Long before, in the days of the Captivity, there lived in godless, blood-shedding Nineveh an exiled Jew whose father had fallen from the faith. He was a simple man, child-like and direct; living the careful, kindly life of an orthodox Jew, suffering many persecutions for conscience' sake, and in constant danger of death. He narrates the story of his life and of the blindness which fell on him, with gentle placidity, and checks the exuberance of his more emotional wife with the assurance of untroubled faith. Finally, when his pious expectations are fulfilled, his sight restored, and his son prosperously established beside him, he breaks into a prayer of rejoicing which reveals the secret of his confident content. He made use of two great faculties: the sense of proportion, which enabled him to apprise life and its accidents justly, and the gift of in-seeing, which led Socrates after him, and Blessed John in lonely exile on Patmos, to look through the things temporal to the hidden meanings of eternity.

"Let my soul bless God the great King," he cries; and looks away past the present distress; past the Restoration which was to end in fresh scattering and confusion; past the dream of gold, and porphyry, and marble defaced by the eagles and emblems of the conqueror; until his eyes are held by the Jerusalem of God, "built up with sapphires, and emeralds, and precious stones," with battlements of pure gold, and the cry of 'Alleluia' in her streets.

Many years later, when he was very aged, he called his son to him and gave him as heritage his own simple rule of life, adding but one request: "Keep thou the law and the commandments, and shew thyself merciful and just, that it may go well with thee. . . . Consider what alms doeth, and how righteousness doth deliver. . . . And bury me decently, and thy mother with me." Having so said, he went his way quietly and contentedly to the Jerusalem of his heart.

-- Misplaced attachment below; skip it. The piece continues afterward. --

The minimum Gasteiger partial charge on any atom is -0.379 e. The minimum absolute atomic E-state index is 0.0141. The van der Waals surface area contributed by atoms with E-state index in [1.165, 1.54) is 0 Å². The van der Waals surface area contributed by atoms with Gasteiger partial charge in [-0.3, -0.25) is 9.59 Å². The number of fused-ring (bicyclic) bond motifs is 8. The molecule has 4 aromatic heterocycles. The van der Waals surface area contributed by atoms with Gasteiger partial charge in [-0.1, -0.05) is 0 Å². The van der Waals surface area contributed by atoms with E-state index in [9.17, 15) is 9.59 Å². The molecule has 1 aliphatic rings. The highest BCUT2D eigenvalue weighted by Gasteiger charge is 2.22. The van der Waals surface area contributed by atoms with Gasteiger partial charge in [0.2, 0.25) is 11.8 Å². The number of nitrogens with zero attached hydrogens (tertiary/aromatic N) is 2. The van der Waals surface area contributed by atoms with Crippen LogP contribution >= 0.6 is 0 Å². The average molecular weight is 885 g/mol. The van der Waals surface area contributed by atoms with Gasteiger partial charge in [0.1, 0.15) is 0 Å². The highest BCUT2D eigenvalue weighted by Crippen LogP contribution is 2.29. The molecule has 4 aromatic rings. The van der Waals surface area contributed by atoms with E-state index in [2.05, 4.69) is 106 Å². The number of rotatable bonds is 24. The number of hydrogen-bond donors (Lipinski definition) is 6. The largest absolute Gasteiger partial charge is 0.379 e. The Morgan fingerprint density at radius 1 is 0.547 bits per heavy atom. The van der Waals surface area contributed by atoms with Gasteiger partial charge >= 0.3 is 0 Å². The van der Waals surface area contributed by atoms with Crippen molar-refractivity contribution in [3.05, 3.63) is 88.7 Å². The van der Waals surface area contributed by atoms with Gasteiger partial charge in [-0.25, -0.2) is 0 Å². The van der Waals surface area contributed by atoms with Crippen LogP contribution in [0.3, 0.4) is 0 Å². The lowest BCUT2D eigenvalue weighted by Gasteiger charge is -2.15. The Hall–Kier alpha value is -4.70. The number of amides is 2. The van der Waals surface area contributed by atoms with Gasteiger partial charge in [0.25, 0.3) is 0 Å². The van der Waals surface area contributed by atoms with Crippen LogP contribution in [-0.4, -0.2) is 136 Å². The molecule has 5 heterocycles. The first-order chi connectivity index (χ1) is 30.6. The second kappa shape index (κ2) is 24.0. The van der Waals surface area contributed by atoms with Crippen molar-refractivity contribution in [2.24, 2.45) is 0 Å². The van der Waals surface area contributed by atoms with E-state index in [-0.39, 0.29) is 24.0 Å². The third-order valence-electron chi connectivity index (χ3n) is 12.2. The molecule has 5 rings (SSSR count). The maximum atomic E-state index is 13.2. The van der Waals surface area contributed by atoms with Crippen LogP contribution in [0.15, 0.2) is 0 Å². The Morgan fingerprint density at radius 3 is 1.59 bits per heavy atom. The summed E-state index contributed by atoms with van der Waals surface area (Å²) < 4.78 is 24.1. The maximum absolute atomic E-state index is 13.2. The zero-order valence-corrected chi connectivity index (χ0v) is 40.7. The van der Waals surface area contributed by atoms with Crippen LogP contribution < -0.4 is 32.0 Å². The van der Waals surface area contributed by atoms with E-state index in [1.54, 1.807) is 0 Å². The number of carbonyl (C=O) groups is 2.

It is the simple note of familiarity that is wanting in us; that by which we link world with world. Once, years ago, I sat by the bedside of a dying man in a wretched garret in the East End. He was entirely ignorant, entirely quiescent, and entirely uninterested. The minister of a neighbouring chapel came to see him and spoke to him at some length of the need for repentance and the joys of heaven. After he had gone my friend lay staring restlessly at the mass of decrepit broken chimney pots which made his horizon. At last he spoke, and there was a new note in his voice:-

"Ee said as 'ow there were golding streets in them parts. I ain't no ways particler wot they're made of, but it'll feel natral like if there's chimleys too."

The sun stretched a sudden finger and painted the chimney pots red and gold against the smoke-dimmed sky, and with his face alight with surprised relief my friend died.

We are one with the earth, one in sin, one in redemption. It is the fringe of the garment of God. "If I may but touch the hem," said a certain woman.

On the great Death-day which shadows the early spring with a shadow of which it may be said Umbra Dei est Lux, the earth brought gifts of grief, the fruit of the curse, barren thorns, hollow reed, and the wood of the cross; the sea made offering of Tyrian purple; the sky veiled her face in great darkness, while the nation of priests crucified for the last time their Paschal lamb. "I will hear, saith the Lord; I will hear the heavens, and they shall hear the earth, and the earth shall hear the corn and wine and oil, and they shall hear Jezreel, and I will sow her unto me in the earth; and I will have mercy upon her that had not obtained mercy, and I will say unto them which were not my people, 'Thou art my people,' and they shall say 'Thou art my God.'"